For the past couple of days, I have been trying to find matching holiday pajamas for my family. Last night was no different: I browsed various websites, clearly unsatisfied because I could not find matching colors for sizes ranging from newborn to male medium. I complained to my husband, considered posting about it on social media, and instead, decided to take a break from the holiday craze and turned to a reputable news website.
And I saw it. The photo of the little Syrian boy who died, drowning, when the boat taking him, his father, mother and five-year-old brother capsized into the Mediterranean Sea. Well, happy thoughts for a Monday morning, right?
Hear me out – it will all make sense.
That photo broke my heart. I went through several stages of emotional distress. First, I got angry at whoever had posted that photo along with the article. Why did we need to see this? Was it to make the article more dramatic? To catch people’s attention with gruesome details? Then, I got very, very sad. I cried. I cried for him and for his brother. I cried for his father who now has to live with the burden of a dead family for the rest of his life. And I cried for the mother who had resorted to putting her sons on a boat with the hopes of a “better life” than what they had at “home.”
Mothers want the best for their children. I am convinced that they all do. Regardless of color, social status, citizenship, religion, or wealth. We, mothers, try every day to give our children what we think they deserve. We want them safe, healthy, and happy. We fight hunger, disease, and violence. Whether it is by choosing to give formula after trying dozens of attempts to nurse in the United States, teaching earthquake protection techniques in Japan, or not giving out meat until two years old to protect the digestive system in India, we do what we think is right. Because it makes sense to us.
If you are a mother, regardless of the age of your children, you know that it gets really (really!) hard at times. You may not even know what to do. Because here is the thing: there is no school, no degree, no training to prepare for motherhood. Being a “good” mother is not validated by a certain track of studies or formal education. No mother is “board-certified,” and us human beings crave status and recognition among our peers. We trust our instinct, we listen to each other, and of course, we judge others when they do not do the “best” for their children. I don’t think that mothers judge each other because they think they are better people themselves. We, mothers, sometimes just do not understand how a person would not follow what we have found is “best.” Let’s not pretend that we never look down upon at each other. We all do. We have an opinion of others because we think. That’s human nature. Then, my question is: What is the ultimate “best” for our kids? Think about it. Good school? Educational toys? Nice home? Puppy? Safe car?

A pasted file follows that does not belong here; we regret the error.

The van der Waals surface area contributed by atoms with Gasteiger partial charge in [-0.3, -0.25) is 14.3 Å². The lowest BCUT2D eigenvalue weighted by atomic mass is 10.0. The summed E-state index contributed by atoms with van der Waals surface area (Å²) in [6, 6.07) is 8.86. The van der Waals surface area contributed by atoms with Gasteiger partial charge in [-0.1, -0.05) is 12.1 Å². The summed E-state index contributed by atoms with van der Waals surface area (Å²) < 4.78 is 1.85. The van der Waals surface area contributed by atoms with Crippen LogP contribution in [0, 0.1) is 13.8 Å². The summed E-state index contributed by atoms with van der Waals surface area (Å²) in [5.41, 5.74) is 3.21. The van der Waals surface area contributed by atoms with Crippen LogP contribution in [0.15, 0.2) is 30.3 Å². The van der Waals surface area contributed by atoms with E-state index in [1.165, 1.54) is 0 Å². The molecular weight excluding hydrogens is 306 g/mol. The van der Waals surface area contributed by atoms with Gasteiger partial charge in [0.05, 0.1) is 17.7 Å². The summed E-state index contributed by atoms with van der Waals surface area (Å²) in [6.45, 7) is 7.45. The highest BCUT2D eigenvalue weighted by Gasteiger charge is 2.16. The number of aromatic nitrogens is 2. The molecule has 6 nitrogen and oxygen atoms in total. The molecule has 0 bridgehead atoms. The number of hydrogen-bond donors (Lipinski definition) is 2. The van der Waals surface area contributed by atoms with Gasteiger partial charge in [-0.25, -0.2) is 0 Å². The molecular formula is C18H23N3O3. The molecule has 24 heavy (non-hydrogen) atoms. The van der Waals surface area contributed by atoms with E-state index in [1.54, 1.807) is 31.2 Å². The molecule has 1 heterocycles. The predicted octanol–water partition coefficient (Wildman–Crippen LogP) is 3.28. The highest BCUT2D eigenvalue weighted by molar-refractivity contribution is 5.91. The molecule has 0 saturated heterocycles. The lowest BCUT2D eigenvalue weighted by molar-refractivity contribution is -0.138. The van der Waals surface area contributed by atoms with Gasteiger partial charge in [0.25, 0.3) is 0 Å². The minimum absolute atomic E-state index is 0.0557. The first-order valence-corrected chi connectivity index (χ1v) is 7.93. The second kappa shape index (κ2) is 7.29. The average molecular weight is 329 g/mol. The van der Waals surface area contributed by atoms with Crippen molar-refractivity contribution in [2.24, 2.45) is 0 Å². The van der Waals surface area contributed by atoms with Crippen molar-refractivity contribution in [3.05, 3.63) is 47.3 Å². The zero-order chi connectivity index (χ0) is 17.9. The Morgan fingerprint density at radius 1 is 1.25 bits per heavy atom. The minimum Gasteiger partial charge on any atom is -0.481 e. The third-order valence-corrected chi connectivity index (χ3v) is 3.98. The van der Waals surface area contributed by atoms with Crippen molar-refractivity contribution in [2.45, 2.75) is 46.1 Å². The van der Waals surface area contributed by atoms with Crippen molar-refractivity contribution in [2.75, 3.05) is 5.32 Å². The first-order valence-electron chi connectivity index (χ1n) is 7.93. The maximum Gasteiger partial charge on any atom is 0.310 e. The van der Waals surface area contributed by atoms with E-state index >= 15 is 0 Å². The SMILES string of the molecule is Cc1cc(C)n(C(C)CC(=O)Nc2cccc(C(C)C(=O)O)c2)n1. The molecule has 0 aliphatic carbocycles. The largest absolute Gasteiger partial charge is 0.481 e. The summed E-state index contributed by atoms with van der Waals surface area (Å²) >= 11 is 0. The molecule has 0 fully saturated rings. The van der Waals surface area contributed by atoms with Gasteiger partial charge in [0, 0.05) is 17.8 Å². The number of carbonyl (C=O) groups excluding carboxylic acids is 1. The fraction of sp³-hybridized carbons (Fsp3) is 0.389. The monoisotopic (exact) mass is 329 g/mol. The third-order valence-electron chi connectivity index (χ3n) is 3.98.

For that Syrian mother, “best” meant leaving on a raft to escape death at home. It meant taking the biggest risk of her life to protect her children. It certainly does not match the “best” most American mothers are looking to give their children. I am; however, not saying that our worries are trivial. My husband pointed out to me that heck – if I wanted to get matching holiday PJs, I should go for it and persevere. I felt shallow and ridiculous after I saw that photo; I felt embarrassed to have the luxury to worry about that kind of thing and not about what my daughter will eat tomorrow.